1)  Isner d. Mahut (Wimbledon, 1st round):  Shattering shoals of records beyond repair, the 138-game final set alone would place this match atop our list.  Moreover, the pas de deux between the American and the Frenchman brought tennis to the attention of sports fans who previously had thought of golf when hearing about the “US Open.”  Just as the previous two matches represented the makings of Gulbis and Berdych, this three-day grind in the grass probably represented the making of John Isner, who stood every inch as tall as his towering frame.  On a broader level, though, the inhumane dimension of the match may have struck a fatal blow to no-tiebreak final sets, a potentially historic step in the evolution of the sport. 

On to the achievements of the ladies:

5)  Schiavone d. Stosur (French Open, Final):  Over the past few years, the Roland Garros women’s final had featured the most appallingly feckless tennis of the WTA season.  Not on this occasion, when Schiavone fearlessly but intelligently took risks at crucial moments and played with joy as well as intensity; meanwhile, Stosur competed consistently throughout most of this tightly contested encounter.  Although the Italian veteran won’t build upon this achievement, her title provided a well-deserved climax to a career lived far from the limelight.  It was delightful to see a women’s final that was won by the champion rather than lost by the runner-up.

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T-4)  Serena d. Sharapova (Wimbledon, 4th round) / Henin d. Sharapova (French Open, 3rd round):  Confronting the best player on clay at Roland Garros and arguably the best player on grass at Wimbledon, Sharapova compelled both adversaries to display their most dazzling tennis in order to vanquish her.  Against the Russian’s indomitable competitive ferocity, Henin’s tenacious defense glowed as much as Serena’s explosive serving and shotmaking.  Dispelling Sharapova’s uncertain start to 2010, these two matches also underscored her return to familiar fire-breathing form, which should enliven the WTA immensely during the second half.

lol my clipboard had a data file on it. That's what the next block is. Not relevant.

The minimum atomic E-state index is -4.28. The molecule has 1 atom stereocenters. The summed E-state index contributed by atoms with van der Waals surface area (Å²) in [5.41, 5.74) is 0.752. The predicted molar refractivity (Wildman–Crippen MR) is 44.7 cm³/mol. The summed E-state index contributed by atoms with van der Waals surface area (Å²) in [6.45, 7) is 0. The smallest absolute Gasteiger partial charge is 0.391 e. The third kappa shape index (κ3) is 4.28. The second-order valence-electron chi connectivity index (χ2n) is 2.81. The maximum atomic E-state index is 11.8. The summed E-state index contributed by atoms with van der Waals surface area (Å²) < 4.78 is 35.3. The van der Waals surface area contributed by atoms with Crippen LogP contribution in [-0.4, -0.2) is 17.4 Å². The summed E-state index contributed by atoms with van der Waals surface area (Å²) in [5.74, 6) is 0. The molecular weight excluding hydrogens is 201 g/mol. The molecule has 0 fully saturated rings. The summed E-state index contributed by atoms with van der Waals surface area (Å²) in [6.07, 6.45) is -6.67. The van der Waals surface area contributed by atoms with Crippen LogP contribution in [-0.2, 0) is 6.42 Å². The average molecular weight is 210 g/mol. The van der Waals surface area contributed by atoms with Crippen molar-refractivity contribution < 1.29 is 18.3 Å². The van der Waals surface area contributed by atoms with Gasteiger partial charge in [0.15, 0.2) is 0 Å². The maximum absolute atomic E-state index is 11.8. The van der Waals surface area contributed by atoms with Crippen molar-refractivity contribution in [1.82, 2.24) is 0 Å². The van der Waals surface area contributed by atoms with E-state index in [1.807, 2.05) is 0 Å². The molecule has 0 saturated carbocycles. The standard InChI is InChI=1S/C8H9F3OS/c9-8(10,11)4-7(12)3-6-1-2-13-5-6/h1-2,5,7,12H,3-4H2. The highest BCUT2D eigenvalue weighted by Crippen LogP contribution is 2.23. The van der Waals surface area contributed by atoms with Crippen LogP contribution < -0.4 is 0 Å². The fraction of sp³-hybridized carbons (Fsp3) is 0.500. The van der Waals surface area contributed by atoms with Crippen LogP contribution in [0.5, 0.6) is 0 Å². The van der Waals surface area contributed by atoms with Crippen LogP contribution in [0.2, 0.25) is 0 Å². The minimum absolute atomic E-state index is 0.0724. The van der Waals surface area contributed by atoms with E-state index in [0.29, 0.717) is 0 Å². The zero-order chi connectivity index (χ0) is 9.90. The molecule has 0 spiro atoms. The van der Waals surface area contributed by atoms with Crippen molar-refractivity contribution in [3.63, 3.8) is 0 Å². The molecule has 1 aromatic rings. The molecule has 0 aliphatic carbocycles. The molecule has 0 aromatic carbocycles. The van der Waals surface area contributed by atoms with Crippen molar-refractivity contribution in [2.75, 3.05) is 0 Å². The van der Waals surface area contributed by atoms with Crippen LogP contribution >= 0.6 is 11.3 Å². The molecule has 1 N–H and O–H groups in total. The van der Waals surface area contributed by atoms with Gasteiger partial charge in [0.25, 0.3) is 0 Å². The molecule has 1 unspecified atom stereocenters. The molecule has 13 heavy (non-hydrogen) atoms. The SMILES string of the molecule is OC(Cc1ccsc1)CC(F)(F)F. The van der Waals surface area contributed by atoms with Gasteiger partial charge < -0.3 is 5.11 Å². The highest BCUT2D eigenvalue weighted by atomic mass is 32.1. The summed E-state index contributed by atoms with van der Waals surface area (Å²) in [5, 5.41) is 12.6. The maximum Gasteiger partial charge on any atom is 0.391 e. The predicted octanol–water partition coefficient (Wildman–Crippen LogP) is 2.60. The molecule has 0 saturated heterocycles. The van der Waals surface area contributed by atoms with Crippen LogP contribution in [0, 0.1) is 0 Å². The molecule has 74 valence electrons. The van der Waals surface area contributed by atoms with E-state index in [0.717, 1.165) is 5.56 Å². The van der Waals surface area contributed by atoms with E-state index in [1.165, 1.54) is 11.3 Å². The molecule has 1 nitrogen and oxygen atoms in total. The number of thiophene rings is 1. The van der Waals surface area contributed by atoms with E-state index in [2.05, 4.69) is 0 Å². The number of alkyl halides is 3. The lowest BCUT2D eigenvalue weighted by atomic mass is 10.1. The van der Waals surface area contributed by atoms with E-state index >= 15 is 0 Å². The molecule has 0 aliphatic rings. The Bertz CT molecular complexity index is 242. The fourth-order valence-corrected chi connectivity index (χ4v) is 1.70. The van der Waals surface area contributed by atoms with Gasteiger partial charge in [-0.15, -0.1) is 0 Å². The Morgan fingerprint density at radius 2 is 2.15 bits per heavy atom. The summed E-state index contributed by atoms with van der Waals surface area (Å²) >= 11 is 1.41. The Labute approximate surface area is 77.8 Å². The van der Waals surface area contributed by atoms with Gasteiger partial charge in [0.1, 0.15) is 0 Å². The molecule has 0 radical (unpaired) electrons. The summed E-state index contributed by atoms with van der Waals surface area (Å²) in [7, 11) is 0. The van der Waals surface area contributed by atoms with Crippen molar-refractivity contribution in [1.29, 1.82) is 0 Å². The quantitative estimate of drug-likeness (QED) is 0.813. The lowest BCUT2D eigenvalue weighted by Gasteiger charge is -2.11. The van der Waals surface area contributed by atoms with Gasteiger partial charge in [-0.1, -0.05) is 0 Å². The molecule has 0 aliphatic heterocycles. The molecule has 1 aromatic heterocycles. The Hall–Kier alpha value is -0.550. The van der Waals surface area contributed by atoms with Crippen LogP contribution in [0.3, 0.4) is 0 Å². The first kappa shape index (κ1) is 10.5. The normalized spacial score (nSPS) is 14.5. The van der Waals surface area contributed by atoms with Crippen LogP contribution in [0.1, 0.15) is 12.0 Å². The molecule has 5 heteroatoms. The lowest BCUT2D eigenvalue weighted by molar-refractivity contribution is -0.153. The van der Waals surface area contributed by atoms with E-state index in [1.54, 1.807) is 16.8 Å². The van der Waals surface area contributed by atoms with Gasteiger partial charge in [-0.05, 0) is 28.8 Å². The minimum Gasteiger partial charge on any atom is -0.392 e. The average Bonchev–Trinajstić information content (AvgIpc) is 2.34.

T-3)  Stosur d. Serena (French Open, Quarterfinal) / Jankovic d. Serena (Rome, Semifinal):  Almost invincible anywhere but clay, Serena is formidable even on her least favorite surface, as the Australian and the Serb could attest.  Stosur consolidated her presence among the sport’s elite by saving a match point before eliminating the world #1 from a major, following the sort of suspenseful, mentally draining duel in which Serena typically prevails.  Likewise saving a match point in Rome, Jankovic encouraged counterpunchers everywhere by proving that top-drawer defense can frustrate top-level offense, contrary to popular wisdom.  David does slay Goliath sometimes, after all.

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T-2)  Clijsters d. Henin (Brisbane, Final) / Clijsters d. Henin (Miami, Semifinal):  The European version of Serena-Venus, the two Belgians rattle each other more than anyone else can rattle either of them.  Not the most technically sturdy or mentally steady tennis, these tension-soaked strolls along the precipice produced more compelling drama than most WTA rivalries.  As soon as Kim built an immense lead, Justine charged forward to snatch it away, only to trip over herself and hand the initiative back to her compatriot…who politely returned it to her.  Towards the latter stages of these matches, whiplash-inducing momentum shifts occurred every few points until momentum itself became a meaningless concept.  In an especially eerie instance of déjà vu, Clijsters won both matches at exactly the same moment (the 14th point of the third-set tiebreak) with exactly the same shot (a forehand winner down the line).